I think the interest in this is related to the difficulty in identifying if parental alienation is going on or if it is not. To this very day, when I am contacted by a parent or attorney about a case where parental alienation is believed to be present, I still rely on these four criteria to satisfy myself that such may likely be the case. While the template that these criteria is not foolproof, it is at least some sort of reasonably and reliable measure to assist in the ruling in or ruling out of its presence.
But enough backstory. The subject of today’s post is the third criteria, Deterioration in the Relationship between the Targeted Parent and the Child(ren).
I saw this post today on Facebook, and it might be helpful to some families dealing with Parental Alienation:
“Mark David Roseman and Associates offers its Fall 2021 support group for alienated parents, beginning September 22 via Zoom. This group is uniquely different in its compassion and understanding of parents on the journey of separation from their children, with facilitators who respect the healthy integration of mind, body and spirit.
Our group is spiritual, but we do not espouse any religious or political identity. We are fully committed to the healing of broken families, in order to restore what has been lost after high conflict.”
Below is a synopsis of two new bills signed into law that affect Family Law practice. HB4121 sets a minimum standard for GALs in terms of their obligation to interview the parents and the children. Now, most of us would agree that a period of 90 days is too long, and that most competent GALs make a practice of meeting with the parents and children within days or weeks of the appointment of the GAL. This legislation may be addressing a concern that some GALs ( and I have seen this in operation) can be quite dilitory about their work, and some simply do not accept that the role of a GAl involves competence and diligence. In most cases, judges and lawyers know who the good GALs are, and those appointments are often made with this understanding in mind. However, there are cases that involve GALs who do competent work, but may not visit with the children as often as they might, and this issue then becomes an area for criticism when the case goes to trial. HB4121 sets a minimum standard, to which GALs either conform, or risk some sanction for failing to do so.
HB2741 is an important change. The IMDMA was amended in 2016 to allow the Court to appoint a clinician to perform therapy in a family law case, with certain underlying findings being made. The hitch has been for a few years that the therapy process and feedback from the clinicians was barred insofar as communication with a GAL was concerned. In my view, this placed the process of therapy into a difficult position where children were concerned, insofar as the GAL has a statutory duty to investigate all aspects of the child’s life to determine the custodial best interests of the child. Now, with this amendment, the GAL may do his/her work to the fullest extent by allowing the feedback from the clinician so long as the HIPAA and Illinois Mental Health Act provisions are followed.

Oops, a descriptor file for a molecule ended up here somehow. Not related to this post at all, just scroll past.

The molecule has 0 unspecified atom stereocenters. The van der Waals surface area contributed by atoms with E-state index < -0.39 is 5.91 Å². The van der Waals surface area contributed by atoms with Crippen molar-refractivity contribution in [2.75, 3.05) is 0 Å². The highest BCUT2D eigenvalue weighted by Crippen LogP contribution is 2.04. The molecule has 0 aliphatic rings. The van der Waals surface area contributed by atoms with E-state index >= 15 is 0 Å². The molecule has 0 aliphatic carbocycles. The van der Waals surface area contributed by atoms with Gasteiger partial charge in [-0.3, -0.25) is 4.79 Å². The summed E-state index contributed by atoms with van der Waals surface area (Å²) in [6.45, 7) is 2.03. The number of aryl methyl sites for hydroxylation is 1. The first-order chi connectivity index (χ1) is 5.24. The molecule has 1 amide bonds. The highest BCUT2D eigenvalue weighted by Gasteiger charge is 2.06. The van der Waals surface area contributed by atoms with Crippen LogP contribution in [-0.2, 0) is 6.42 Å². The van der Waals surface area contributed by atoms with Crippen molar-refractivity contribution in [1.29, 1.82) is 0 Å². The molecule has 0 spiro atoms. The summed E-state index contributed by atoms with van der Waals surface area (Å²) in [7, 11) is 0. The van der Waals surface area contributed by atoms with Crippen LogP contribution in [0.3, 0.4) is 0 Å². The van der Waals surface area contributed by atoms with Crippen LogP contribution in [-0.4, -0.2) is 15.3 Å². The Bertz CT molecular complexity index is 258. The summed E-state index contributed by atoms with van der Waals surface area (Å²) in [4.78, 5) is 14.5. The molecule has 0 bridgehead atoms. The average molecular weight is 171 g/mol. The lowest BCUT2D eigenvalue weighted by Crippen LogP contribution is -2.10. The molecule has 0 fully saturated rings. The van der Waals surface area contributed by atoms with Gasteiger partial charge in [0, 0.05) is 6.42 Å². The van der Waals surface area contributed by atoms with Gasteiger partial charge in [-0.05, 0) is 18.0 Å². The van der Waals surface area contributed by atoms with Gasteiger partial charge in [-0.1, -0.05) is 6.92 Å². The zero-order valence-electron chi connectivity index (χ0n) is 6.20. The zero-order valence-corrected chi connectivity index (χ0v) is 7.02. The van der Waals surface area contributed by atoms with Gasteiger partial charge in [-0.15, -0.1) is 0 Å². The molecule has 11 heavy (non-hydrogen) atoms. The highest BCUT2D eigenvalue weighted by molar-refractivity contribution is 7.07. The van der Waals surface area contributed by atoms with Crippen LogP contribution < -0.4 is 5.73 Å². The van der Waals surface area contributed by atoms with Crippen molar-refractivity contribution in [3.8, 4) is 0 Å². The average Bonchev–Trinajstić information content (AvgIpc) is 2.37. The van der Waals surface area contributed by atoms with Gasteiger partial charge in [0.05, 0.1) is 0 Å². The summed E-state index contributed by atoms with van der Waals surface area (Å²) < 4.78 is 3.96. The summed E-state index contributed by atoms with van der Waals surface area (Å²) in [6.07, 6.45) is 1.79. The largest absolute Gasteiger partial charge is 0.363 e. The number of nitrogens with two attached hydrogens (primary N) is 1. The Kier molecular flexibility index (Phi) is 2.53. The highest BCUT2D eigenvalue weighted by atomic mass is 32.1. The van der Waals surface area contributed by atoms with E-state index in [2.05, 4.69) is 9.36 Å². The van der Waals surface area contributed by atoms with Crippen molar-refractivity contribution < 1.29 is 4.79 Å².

My Illinois Divorce Blog focuses on a variety of subjects, including the means by which to manage divorce and child custody with a toxic narcissist. I can say that almost every day, I receive a message that sounds like this that came today:
This message is from someone being harmed by both the toxic narcissist in her life, and well as possibly by her local court system ( I get many calls each month from people outside of Illinois that need help, and I try answer most all of these calls with some help, resources like Bill Eddy’s Splitting book, and a lawyer referral if needed). For over 25 years, my practice has focused, in large part, on psychological issues in divorce, and issues that affect the wellbeing of the children of marriages involving personality disorders.
Bill and Melinda Gates — known around the world as tech and charitable titans — are splitting after 27 years of marriage, at the ages of 65 and 56, respectively.
Credit: Alessandra Malito Market Watch
Divorcing at an older age has become increasingly common. This phenomenon, called “gray divorce,” could be the result of a few factors, including the lessening of a stigma around divorce in general, longer life expectancies and differing opinions on what to do with the rest of one’s life.
The announcement of the Parental Alienation Study Group (PASG) comes at a great time, as we start to try to emerge from COVID lockdowns, and restart these important conferences. I received the announcement below this morning, and look forward to this conference. “PASG has 700 members – mostly mental health and legal professionals – from 55 countries. The members of PASG are interested in educating the general public, mental health clinicians, forensic practitioners, attorneys, and judges regarding parental alienation. PASG members are also interested in developing and promoting research on the causes, evaluation, prevention, and treatment of parental alienation.”
PASG 2021 Conference 9-10 September 2021